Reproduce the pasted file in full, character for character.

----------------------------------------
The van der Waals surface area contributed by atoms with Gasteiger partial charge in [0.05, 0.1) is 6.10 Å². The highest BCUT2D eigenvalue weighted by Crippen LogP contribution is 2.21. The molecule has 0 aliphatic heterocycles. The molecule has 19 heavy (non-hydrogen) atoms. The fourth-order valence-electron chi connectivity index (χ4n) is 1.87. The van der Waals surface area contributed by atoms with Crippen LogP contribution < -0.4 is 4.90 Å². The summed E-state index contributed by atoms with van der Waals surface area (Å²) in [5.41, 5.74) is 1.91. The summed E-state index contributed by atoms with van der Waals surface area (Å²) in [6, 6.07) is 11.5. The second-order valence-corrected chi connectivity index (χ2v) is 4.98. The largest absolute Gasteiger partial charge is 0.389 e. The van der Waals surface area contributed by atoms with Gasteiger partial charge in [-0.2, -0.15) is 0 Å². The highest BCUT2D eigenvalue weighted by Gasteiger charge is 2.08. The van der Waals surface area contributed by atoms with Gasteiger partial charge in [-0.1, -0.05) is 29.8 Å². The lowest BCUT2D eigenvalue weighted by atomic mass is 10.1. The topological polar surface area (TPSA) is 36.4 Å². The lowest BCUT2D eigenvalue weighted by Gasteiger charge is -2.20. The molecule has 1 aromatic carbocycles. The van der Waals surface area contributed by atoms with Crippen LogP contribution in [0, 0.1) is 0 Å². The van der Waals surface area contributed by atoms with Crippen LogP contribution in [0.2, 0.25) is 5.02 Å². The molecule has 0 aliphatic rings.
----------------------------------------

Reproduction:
The van der Waals surface area contributed by atoms with Gasteiger partial charge in [0.05, 0.1) is 6.10 Å². The highest BCUT2D eigenvalue weighted by Crippen LogP contribution is 2.21. The molecule has 0 aliphatic heterocycles. The molecule has 19 heavy (non-hydrogen) atoms. The fourth-order valence-electron chi connectivity index (χ4n) is 1.87. The van der Waals surface area contributed by atoms with Crippen LogP contribution < -0.4 is 4.90 Å². The summed E-state index contributed by atoms with van der Waals surface area (Å²) in [5.41, 5.74) is 1.91. The summed E-state index contributed by atoms with van der Waals surface area (Å²) in [6, 6.07) is 11.5. The second-order valence-corrected chi connectivity index (χ2v) is 4.98. The largest absolute Gasteiger partial charge is 0.389 e. The van der Waals surface area contributed by atoms with Gasteiger partial charge in [-0.2, -0.15) is 0 Å². The highest BCUT2D eigenvalue weighted by Gasteiger charge is 2.08. The van der Waals surface area contributed by atoms with Gasteiger partial charge in [-0.1, -0.05) is 29.8 Å². The lowest BCUT2D eigenvalue weighted by atomic mass is 10.1. The topological polar surface area (TPSA) is 36.4 Å². The lowest BCUT2D eigenvalue weighted by Gasteiger charge is -2.20. The molecule has 1 aromatic carbocycles. The van der Waals surface area contributed by atoms with Crippen LogP contribution in [0, 0.1) is 0 Å². The van der Waals surface area contributed by atoms with Crippen LogP contribution in [0.2, 0.25) is 5.02 Å². The molecule has 0 aliphatic rings.